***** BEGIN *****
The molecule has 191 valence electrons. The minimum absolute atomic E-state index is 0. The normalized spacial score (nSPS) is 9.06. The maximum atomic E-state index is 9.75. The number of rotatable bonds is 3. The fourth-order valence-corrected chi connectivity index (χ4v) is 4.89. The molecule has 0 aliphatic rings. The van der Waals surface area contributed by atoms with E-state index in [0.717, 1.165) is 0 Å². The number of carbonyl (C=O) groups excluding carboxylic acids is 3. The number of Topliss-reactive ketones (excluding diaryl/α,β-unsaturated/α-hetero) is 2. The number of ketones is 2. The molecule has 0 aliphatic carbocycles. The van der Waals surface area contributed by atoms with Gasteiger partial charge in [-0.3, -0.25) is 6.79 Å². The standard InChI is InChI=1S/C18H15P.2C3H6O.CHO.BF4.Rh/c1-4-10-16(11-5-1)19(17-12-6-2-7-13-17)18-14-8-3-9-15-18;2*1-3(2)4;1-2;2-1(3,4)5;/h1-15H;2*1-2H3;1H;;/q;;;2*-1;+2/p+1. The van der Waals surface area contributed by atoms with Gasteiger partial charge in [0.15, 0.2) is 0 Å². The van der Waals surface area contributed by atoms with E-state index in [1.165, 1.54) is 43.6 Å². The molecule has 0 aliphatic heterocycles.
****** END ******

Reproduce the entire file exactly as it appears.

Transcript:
The molecule has 191 valence electrons. The minimum absolute atomic E-state index is 0. The normalized spacial score (nSPS) is 9.06. The maximum atomic E-state index is 9.75. The number of rotatable bonds is 3. The fourth-order valence-corrected chi connectivity index (χ4v) is 4.89. The molecule has 0 aliphatic rings. The van der Waals surface area contributed by atoms with E-state index in [0.717, 1.165) is 0 Å². The number of carbonyl (C=O) groups excluding carboxylic acids is 3. The number of Topliss-reactive ketones (excluding diaryl/α,β-unsaturated/α-hetero) is 2. The number of ketones is 2. The molecule has 0 aliphatic carbocycles. The van der Waals surface area contributed by atoms with Gasteiger partial charge in [-0.3, -0.25) is 6.79 Å². The standard InChI is InChI=1S/C18H15P.2C3H6O.CHO.BF4.Rh/c1-4-10-16(11-5-1)19(17-12-6-2-7-13-17)18-14-8-3-9-15-18;2*1-3(2)4;1-2;2-1(3,4)5;/h1-15H;2*1-2H3;1H;;/q;;;2*-1;+2/p+1. The van der Waals surface area contributed by atoms with Gasteiger partial charge in [0.15, 0.2) is 0 Å². The van der Waals surface area contributed by atoms with E-state index in [1.165, 1.54) is 43.6 Å². The molecule has 0 aliphatic heterocycles.